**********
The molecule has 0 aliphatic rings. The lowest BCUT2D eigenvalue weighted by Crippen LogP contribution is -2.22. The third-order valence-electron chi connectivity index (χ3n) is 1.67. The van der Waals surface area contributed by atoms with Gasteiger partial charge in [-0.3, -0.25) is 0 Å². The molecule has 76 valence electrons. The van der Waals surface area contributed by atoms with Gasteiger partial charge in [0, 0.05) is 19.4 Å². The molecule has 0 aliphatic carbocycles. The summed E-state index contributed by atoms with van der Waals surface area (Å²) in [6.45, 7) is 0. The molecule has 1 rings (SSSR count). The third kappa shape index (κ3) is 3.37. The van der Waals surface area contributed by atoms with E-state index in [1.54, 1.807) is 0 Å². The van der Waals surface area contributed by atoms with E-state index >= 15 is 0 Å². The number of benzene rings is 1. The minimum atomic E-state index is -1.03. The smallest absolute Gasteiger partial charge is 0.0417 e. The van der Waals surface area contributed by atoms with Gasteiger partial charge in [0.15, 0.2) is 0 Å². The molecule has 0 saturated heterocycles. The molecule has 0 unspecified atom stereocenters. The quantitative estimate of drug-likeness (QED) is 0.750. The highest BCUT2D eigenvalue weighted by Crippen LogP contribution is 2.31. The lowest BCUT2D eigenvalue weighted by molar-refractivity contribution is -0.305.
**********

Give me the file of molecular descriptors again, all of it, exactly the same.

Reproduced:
The molecule has 0 aliphatic rings. The lowest BCUT2D eigenvalue weighted by Crippen LogP contribution is -2.22. The third-order valence-electron chi connectivity index (χ3n) is 1.67. The van der Waals surface area contributed by atoms with Gasteiger partial charge in [-0.3, -0.25) is 0 Å². The molecule has 76 valence electrons. The van der Waals surface area contributed by atoms with Gasteiger partial charge in [0, 0.05) is 19.4 Å². The molecule has 0 aliphatic carbocycles. The summed E-state index contributed by atoms with van der Waals surface area (Å²) in [6.45, 7) is 0. The molecule has 1 rings (SSSR count). The third kappa shape index (κ3) is 3.37. The van der Waals surface area contributed by atoms with E-state index in [1.54, 1.807) is 0 Å². The van der Waals surface area contributed by atoms with E-state index >= 15 is 0 Å². The number of benzene rings is 1. The minimum atomic E-state index is -1.03. The smallest absolute Gasteiger partial charge is 0.0417 e. The van der Waals surface area contributed by atoms with Gasteiger partial charge in [0.15, 0.2) is 0 Å². The molecule has 0 saturated heterocycles. The molecule has 0 unspecified atom stereocenters. The quantitative estimate of drug-likeness (QED) is 0.750. The highest BCUT2D eigenvalue weighted by Crippen LogP contribution is 2.31. The lowest BCUT2D eigenvalue weighted by molar-refractivity contribution is -0.305.